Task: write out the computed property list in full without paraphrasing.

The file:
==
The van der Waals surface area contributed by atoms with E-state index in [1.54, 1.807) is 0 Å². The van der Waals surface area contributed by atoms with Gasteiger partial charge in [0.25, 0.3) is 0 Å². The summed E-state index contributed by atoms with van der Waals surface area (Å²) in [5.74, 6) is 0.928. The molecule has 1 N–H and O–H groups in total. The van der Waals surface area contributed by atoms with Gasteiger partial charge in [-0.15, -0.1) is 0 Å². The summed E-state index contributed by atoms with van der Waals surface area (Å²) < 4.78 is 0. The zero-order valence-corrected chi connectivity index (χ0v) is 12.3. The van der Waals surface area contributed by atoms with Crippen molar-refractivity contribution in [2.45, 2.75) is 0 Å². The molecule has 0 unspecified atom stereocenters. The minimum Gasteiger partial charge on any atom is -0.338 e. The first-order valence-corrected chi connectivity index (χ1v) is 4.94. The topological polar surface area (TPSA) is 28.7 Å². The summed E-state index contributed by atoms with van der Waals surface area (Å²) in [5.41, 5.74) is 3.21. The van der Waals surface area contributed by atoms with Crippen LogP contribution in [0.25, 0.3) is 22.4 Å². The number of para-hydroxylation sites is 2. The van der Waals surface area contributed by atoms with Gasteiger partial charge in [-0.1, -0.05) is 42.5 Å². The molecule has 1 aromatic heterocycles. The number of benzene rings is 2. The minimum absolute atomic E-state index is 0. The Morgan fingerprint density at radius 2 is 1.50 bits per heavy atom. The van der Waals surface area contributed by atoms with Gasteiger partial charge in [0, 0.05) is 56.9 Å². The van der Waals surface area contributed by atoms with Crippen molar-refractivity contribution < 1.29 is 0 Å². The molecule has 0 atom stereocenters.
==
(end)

The van der Waals surface area contributed by atoms with E-state index in [1.54, 1.807) is 0 Å². The van der Waals surface area contributed by atoms with Gasteiger partial charge in [0.25, 0.3) is 0 Å². The summed E-state index contributed by atoms with van der Waals surface area (Å²) in [5.74, 6) is 0.928. The molecule has 1 N–H and O–H groups in total. The van der Waals surface area contributed by atoms with Gasteiger partial charge in [-0.15, -0.1) is 0 Å². The summed E-state index contributed by atoms with van der Waals surface area (Å²) < 4.78 is 0. The zero-order valence-corrected chi connectivity index (χ0v) is 12.3. The van der Waals surface area contributed by atoms with Crippen molar-refractivity contribution in [2.45, 2.75) is 0 Å². The molecule has 0 unspecified atom stereocenters. The minimum Gasteiger partial charge on any atom is -0.338 e. The first-order valence-corrected chi connectivity index (χ1v) is 4.94. The topological polar surface area (TPSA) is 28.7 Å². The summed E-state index contributed by atoms with van der Waals surface area (Å²) in [5.41, 5.74) is 3.21. The van der Waals surface area contributed by atoms with Crippen LogP contribution in [0.25, 0.3) is 22.4 Å². The number of para-hydroxylation sites is 2. The van der Waals surface area contributed by atoms with Gasteiger partial charge in [-0.1, -0.05) is 42.5 Å². The molecule has 1 aromatic heterocycles. The number of benzene rings is 2. The minimum absolute atomic E-state index is 0. The Morgan fingerprint density at radius 2 is 1.50 bits per heavy atom. The van der Waals surface area contributed by atoms with Gasteiger partial charge in [0, 0.05) is 56.9 Å². The van der Waals surface area contributed by atoms with Crippen molar-refractivity contribution < 1.29 is 0 Å². The molecule has 0 atom stereocenters.